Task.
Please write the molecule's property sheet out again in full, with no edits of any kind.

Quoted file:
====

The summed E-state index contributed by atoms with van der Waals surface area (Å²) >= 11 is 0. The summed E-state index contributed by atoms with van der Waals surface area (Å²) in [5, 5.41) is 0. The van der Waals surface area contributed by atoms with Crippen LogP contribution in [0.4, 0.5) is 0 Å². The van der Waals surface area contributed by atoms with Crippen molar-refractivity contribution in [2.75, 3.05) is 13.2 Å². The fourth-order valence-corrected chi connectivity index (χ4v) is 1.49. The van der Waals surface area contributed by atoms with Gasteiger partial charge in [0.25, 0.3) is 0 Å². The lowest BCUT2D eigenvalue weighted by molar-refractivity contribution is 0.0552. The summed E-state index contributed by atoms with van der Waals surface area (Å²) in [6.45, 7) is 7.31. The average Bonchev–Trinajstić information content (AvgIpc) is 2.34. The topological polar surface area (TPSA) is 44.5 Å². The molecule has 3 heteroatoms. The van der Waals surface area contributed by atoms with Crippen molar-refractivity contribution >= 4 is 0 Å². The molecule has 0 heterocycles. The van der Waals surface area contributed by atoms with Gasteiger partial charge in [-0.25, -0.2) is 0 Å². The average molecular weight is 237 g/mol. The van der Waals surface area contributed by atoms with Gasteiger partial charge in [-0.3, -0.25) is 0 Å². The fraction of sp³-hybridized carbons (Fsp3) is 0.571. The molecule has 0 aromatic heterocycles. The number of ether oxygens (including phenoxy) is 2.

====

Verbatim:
The summed E-state index contributed by atoms with van der Waals surface area (Å²) >= 11 is 0. The summed E-state index contributed by atoms with van der Waals surface area (Å²) in [5, 5.41) is 0. The van der Waals surface area contributed by atoms with Crippen LogP contribution in [0.4, 0.5) is 0 Å². The van der Waals surface area contributed by atoms with Crippen molar-refractivity contribution in [2.75, 3.05) is 13.2 Å². The fourth-order valence-corrected chi connectivity index (χ4v) is 1.49. The van der Waals surface area contributed by atoms with Gasteiger partial charge in [0.25, 0.3) is 0 Å². The lowest BCUT2D eigenvalue weighted by molar-refractivity contribution is 0.0552. The summed E-state index contributed by atoms with van der Waals surface area (Å²) in [6.45, 7) is 7.31. The average Bonchev–Trinajstić information content (AvgIpc) is 2.34. The topological polar surface area (TPSA) is 44.5 Å². The molecule has 3 heteroatoms. The van der Waals surface area contributed by atoms with Crippen molar-refractivity contribution >= 4 is 0 Å². The molecule has 0 heterocycles. The van der Waals surface area contributed by atoms with Gasteiger partial charge in [-0.25, -0.2) is 0 Å². The average molecular weight is 237 g/mol. The van der Waals surface area contributed by atoms with Gasteiger partial charge in [-0.3, -0.25) is 0 Å². The fraction of sp³-hybridized carbons (Fsp3) is 0.571. The molecule has 0 aromatic heterocycles. The number of ether oxygens (including phenoxy) is 2.